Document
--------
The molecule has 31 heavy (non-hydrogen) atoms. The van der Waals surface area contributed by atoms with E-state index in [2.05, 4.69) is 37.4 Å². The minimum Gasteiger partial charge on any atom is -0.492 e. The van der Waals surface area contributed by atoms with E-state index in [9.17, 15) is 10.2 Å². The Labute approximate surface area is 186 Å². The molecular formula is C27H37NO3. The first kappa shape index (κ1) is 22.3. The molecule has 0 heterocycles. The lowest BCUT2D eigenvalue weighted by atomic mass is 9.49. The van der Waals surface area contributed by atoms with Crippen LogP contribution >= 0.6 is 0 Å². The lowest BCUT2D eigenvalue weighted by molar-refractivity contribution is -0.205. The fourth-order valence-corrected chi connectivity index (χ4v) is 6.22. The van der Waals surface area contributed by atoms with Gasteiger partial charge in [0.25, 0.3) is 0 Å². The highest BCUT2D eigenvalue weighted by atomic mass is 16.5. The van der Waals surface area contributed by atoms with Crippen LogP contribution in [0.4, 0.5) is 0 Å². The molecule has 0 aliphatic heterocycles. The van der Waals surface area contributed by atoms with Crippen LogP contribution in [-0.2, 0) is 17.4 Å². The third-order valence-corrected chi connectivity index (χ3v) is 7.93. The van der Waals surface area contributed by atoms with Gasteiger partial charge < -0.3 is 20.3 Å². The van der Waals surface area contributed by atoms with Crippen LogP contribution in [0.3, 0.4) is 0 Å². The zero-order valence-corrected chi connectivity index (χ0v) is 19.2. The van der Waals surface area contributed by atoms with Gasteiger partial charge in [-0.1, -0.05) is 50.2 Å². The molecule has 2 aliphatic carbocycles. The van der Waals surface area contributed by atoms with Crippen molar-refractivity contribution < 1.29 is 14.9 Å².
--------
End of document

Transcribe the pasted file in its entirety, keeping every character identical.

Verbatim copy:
The molecule has 31 heavy (non-hydrogen) atoms. The van der Waals surface area contributed by atoms with E-state index in [2.05, 4.69) is 37.4 Å². The minimum Gasteiger partial charge on any atom is -0.492 e. The van der Waals surface area contributed by atoms with E-state index in [9.17, 15) is 10.2 Å². The Labute approximate surface area is 186 Å². The molecular formula is C27H37NO3. The first kappa shape index (κ1) is 22.3. The molecule has 0 heterocycles. The lowest BCUT2D eigenvalue weighted by atomic mass is 9.49. The van der Waals surface area contributed by atoms with Crippen LogP contribution >= 0.6 is 0 Å². The lowest BCUT2D eigenvalue weighted by molar-refractivity contribution is -0.205. The fourth-order valence-corrected chi connectivity index (χ4v) is 6.22. The van der Waals surface area contributed by atoms with Gasteiger partial charge in [0.25, 0.3) is 0 Å². The highest BCUT2D eigenvalue weighted by atomic mass is 16.5. The van der Waals surface area contributed by atoms with Crippen LogP contribution in [0.4, 0.5) is 0 Å². The molecule has 0 aliphatic heterocycles. The van der Waals surface area contributed by atoms with Crippen LogP contribution in [-0.2, 0) is 17.4 Å². The third-order valence-corrected chi connectivity index (χ3v) is 7.93. The van der Waals surface area contributed by atoms with Gasteiger partial charge < -0.3 is 20.3 Å². The van der Waals surface area contributed by atoms with Crippen LogP contribution in [0.3, 0.4) is 0 Å². The zero-order valence-corrected chi connectivity index (χ0v) is 19.2. The van der Waals surface area contributed by atoms with Gasteiger partial charge in [-0.1, -0.05) is 50.2 Å². The molecule has 2 aliphatic carbocycles. The van der Waals surface area contributed by atoms with Crippen molar-refractivity contribution < 1.29 is 14.9 Å².